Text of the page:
Congressional votes emphasize their party's priorities
Our worthies in congress are on yet another of their taxpayer-funded vacations. Before they left town, they busied themselves voting on political statements that have zero chance of becoming law.
Senate Democrats tried to raise the minimum wage. A large share of low-wage jobs are held by women. Republicans blocked that. Senate Democrats tried to make it easier for women to get equal pay for equal work. Republicans blocked that too.
To be fair, Republicans have cleverly pointed out that their Democratic colleagues and the White House need to do some work themselves for their own female employees.
In the Republican-controlled House, Republicans voted yet again (with 12 Republican dissenters) for Rep. Paul Ryan's budget plan that would cut taxes for the rich, give more money to the Pentagon, and stick it to working class Americans. Ryan has proposed repeatedly to gut funding for programs that assist struggling Americans, like Food Stamps and Medicaid (a large share of which pays for low income seniors in nursing homes).
The latest Ryan budget plan also includes cuts to low-income heating assistance, highway construction (jobs), and Pell grants to help low-income students go to college.
House Republicans have voted somewhere around 50 times to repeal Obamacare. Ryan's latest budget also would do that. So those of you with pre-existing conditions can go back to being uninsured.
Seniors with Medicare Part D who depend on very expensive drugs can once again pay 100 percent of that cost, instead of just under 50 percent as dictated by Obamacare, when you are in the Part D "donut hole."
Republicans have told us over and over how Obamacare cuts funding for Medicare. Obamacare reduces the government subsidy for Medicare Advantage plans, which, as best I can tell, aren't even available in our area. So big deal. But funny thing. The Ryan plan preserves those very same cuts.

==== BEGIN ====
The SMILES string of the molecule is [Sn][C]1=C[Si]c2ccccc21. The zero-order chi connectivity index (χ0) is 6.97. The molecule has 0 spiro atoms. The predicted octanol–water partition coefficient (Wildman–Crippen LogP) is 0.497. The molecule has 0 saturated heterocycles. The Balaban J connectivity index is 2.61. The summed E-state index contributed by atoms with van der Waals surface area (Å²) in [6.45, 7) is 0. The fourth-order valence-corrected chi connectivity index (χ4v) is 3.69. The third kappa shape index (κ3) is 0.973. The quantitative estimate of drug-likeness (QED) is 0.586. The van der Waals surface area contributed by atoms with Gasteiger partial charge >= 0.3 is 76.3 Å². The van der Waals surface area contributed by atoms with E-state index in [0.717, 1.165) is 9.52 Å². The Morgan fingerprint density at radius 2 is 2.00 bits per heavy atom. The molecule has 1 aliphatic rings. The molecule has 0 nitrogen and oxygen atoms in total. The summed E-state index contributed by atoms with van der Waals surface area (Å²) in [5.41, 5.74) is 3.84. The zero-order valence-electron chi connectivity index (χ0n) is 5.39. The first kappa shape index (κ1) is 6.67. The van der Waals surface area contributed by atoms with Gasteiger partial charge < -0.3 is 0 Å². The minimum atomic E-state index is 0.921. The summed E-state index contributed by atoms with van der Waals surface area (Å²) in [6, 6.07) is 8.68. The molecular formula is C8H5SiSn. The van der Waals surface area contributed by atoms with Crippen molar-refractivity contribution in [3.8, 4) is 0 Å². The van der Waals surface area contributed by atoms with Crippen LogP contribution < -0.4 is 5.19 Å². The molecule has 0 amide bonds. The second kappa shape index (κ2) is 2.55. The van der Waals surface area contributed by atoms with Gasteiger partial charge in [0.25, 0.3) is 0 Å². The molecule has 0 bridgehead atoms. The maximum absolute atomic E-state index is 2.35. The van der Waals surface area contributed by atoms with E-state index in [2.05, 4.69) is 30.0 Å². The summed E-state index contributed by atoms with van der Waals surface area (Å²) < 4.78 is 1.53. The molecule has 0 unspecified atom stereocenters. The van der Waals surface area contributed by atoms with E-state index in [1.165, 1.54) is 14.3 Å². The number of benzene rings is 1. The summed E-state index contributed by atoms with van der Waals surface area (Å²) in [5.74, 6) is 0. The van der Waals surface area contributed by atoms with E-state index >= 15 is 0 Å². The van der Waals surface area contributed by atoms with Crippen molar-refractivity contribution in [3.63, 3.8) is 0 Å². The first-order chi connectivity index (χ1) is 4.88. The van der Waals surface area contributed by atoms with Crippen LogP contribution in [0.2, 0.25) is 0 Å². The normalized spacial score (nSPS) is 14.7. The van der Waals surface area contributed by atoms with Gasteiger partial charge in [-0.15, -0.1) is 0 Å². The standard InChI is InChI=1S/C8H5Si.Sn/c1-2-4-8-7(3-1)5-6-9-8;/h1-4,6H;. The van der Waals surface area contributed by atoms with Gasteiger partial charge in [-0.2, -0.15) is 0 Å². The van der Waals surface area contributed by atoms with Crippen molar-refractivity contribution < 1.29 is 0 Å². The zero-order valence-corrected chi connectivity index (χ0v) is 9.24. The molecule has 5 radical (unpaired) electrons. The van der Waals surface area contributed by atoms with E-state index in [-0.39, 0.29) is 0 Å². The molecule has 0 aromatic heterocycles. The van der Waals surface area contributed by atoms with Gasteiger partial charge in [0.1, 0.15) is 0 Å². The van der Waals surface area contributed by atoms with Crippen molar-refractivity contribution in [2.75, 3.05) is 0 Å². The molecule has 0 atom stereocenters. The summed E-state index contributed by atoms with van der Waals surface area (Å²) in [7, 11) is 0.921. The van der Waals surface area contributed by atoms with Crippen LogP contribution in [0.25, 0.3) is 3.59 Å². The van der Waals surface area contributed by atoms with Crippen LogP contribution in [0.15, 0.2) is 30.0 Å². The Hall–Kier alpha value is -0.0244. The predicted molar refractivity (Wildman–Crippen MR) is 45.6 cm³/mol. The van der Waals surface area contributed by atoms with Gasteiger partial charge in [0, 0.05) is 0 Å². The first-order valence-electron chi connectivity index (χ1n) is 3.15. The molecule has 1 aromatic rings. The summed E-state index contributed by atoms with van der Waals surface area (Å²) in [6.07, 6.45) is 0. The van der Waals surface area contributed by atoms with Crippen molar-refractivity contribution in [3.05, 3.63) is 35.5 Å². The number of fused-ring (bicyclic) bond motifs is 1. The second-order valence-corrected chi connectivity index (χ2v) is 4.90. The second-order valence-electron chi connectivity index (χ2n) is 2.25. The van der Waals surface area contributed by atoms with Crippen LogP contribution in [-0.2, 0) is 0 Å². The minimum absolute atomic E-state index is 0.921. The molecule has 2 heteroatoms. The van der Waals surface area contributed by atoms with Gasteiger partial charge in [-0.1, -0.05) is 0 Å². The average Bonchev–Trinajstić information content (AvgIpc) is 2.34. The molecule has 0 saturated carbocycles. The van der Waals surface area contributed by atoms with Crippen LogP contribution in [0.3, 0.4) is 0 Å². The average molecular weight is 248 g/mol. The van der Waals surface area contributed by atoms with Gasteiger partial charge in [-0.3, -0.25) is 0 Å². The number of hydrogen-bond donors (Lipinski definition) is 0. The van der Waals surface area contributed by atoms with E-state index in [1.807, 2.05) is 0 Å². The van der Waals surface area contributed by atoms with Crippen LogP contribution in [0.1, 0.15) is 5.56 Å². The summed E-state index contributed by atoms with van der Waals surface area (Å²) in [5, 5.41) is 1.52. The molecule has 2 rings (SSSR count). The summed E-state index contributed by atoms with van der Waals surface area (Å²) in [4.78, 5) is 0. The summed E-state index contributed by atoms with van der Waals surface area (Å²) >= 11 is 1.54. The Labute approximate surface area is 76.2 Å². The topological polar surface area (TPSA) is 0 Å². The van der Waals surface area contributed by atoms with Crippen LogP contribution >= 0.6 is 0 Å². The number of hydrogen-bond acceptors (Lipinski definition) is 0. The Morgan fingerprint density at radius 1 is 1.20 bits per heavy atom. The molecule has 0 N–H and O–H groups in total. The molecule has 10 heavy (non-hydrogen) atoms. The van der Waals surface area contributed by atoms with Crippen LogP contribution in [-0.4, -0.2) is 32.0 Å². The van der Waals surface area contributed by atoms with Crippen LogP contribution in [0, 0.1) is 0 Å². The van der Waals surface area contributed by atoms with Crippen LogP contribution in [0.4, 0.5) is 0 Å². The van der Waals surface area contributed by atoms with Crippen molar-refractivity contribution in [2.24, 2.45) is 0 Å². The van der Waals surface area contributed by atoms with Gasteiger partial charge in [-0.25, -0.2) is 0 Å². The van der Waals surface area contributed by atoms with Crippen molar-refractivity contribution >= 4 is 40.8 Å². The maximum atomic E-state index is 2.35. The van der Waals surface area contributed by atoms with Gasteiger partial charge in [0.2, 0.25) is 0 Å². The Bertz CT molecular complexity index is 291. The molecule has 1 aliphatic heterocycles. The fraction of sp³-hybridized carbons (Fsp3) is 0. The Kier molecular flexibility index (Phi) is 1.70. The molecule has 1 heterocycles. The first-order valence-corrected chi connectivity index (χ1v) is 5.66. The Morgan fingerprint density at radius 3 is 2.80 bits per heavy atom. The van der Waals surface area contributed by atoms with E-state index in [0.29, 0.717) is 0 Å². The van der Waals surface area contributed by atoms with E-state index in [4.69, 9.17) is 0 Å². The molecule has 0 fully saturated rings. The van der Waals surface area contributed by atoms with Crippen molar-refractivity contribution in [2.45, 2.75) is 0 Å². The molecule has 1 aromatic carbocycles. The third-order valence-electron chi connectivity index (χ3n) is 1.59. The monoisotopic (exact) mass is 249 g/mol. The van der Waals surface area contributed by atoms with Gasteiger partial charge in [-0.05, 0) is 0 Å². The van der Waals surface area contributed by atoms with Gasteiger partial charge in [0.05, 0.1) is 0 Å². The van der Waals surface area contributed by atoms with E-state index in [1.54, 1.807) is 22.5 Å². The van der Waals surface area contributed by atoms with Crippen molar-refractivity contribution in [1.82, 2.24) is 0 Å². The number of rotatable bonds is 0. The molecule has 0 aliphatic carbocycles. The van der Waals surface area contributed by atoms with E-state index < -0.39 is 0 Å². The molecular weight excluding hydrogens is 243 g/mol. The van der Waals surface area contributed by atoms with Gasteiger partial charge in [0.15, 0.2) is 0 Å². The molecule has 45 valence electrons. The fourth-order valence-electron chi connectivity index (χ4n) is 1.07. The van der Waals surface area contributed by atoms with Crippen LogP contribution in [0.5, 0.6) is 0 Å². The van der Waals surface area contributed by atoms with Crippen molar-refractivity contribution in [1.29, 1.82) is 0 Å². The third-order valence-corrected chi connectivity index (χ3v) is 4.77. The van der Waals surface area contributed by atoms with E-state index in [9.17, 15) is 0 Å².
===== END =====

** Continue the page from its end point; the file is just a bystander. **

Ryan's budget plan has repeatedly been to turn Medicare itself into a voucher program for future seniors, so they can buy private insurance (like Obamacare?).
If you think private for-profit insurance companies are going to want to sign up a bunch of old people with expensive chronic health problems, I need to talk to you about helping me get a multi-million dollar inheritance out of Nigeria.
But I digress. House Republicans know this scheme will never become law... unless, of course they manage to take control of the U.S. Senate this fall. Colorado is one of the states in play there (watch the out-of-state fat cat money pouring in).
Last weekend, Republican presidential wannabees were among those attending a conference in New Hampshire for conservative activists, sponsored by Americans for Prosperity, the "grassroots" front group for the multi-billionaire Koch brothers.
Interestingly, some of the wannabees (Rand Paul, Canadian-born Ted Cruz, and Donald Trump) disavowed the Ryan budget plan. The AP quotes Trump as saying, "Leave my Medicare alone." Somehow I don't think he actually needs Medicare, but I appreciate the sentiment.